Being an influencer is AWESOME. You get to share stuff you love with your fans, be creative, have fun, and get paid for it. Best job ever, right? …Until tax time rolls around, that is, and you realize you should maybe have gotten a PhD in accounting, ‘cause you’re drowning in receipts and are so frustrated you might just throw your phone and laptop into the garbage and go live like a hermit in the woods.
TRACK RECEIPTS & EXPENSES AS YOU GO
Yep, there’s an app for that. Check out apps like Shoeboxed, Expensify, and Smart Receipts can help you by instantly scanning and categorizing your receipts as you get them, which will cut down your paper clutter immensely. You can create different receipt categories for business (vlogging/blogging) and personal use. It’s much, much easier to track your expenses and taxes as you go, rather than try to do it in one big swoop in mid-April.
INCOME ISN’T JUST $$
Commission payments, ad revenue, or sponsored posts aren’t the only form of income you must list on your taxes. Free products received for reviews, free trips/conference tickets, gift bags/swag from conferences: ALL of these things count. Sara F. Hawkins, a social media lawyer, has a great article on what you must declare.
Do you give away a lot of the free products you receive? Great! BUT. If you don’t report those items as income, first, you can’t count them as a charitable deduction.
1099 forms are typically only issued by employers when your annual income with that employer exceeds $600. There is an exception for PayPal-issued payments (i.e. your MagicLinks payments): Only when you earn $20,000 or more and have received 200 or more PayPal payments in one calendar year from one employer or network will you receive a 1099 form. Even if you do not receive a 1099 form from an employer or company, you must still report the income. Report everything, or risk audit.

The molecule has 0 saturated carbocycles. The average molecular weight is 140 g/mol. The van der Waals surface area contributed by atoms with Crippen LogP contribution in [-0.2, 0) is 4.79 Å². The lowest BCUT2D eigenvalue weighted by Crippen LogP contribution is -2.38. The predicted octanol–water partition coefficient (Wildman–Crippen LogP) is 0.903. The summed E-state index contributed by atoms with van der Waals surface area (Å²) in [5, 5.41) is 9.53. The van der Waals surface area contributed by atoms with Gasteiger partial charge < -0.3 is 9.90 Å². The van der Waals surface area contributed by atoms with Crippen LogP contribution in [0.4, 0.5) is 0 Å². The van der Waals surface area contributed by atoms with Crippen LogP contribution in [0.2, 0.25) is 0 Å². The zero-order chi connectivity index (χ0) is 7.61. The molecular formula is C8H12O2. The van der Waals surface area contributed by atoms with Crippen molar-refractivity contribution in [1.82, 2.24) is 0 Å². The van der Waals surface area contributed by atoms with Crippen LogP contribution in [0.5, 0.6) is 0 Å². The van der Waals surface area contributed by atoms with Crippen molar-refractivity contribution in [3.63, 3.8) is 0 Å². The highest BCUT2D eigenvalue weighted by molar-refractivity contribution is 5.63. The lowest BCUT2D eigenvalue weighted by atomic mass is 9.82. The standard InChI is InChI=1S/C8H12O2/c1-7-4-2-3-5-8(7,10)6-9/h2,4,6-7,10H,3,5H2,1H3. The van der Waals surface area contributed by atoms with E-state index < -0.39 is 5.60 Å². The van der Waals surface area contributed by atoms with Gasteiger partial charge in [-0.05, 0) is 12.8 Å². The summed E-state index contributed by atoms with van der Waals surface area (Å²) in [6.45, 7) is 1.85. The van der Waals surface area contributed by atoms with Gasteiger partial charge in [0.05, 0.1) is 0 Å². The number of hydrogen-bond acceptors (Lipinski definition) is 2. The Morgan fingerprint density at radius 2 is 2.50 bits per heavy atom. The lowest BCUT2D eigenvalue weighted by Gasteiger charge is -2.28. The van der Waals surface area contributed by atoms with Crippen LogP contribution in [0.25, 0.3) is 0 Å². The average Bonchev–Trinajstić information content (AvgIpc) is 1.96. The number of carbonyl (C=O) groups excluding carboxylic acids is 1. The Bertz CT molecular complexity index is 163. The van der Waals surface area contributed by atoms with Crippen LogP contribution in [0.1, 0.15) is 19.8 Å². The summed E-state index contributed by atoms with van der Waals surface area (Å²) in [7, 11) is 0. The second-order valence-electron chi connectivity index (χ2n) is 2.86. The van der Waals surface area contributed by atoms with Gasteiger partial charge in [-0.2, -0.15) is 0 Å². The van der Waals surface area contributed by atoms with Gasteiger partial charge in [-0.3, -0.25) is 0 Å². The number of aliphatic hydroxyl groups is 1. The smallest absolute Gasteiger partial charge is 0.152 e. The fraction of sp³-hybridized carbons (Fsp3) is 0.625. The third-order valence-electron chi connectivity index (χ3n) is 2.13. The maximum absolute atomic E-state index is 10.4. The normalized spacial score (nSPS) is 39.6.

Even if you are not issued a 1099 form by an employer, you still need to submit a completed W-9 form if you earn more than $600 in one calendar year with that employer. Foreign residents must all submit a completed W-8 form, regardless of how much income they make.
DEDUCTIONS ARE AWESOME
Your channels are your business, so therefore, you’re self-employed, and you can deduct a lot of things as business expenses. Internet fees? Website hosting fees? Video & photo editing software? Yup. All potentially deductible. If you have a space in your home that is EXCLUSIVELY for work, not personal use, you can deduct a percentage of your rent/mortgage, utilities, etc. Software like TurboTax will help you figure out what you can deduct when you’re doing your taxes, but you can also check out some great blogger tax deduction lists here and here.
CONSIDER PAYING QUARTERLY TAXES
If you’ve been making the majority of your income as a blogger/vlogger for a few years, think about paying your taxes in quarterly installments. It’s always better to overpay by a little bit each quarter, and get a refund back when you file your returns in April, than to unexpectedly owe a HUGE chunk of change to the IRS. It will also help you to stay organized throughout the year, when you’re doing taxes every 3 months.
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*image courtesy of Getinfolist.com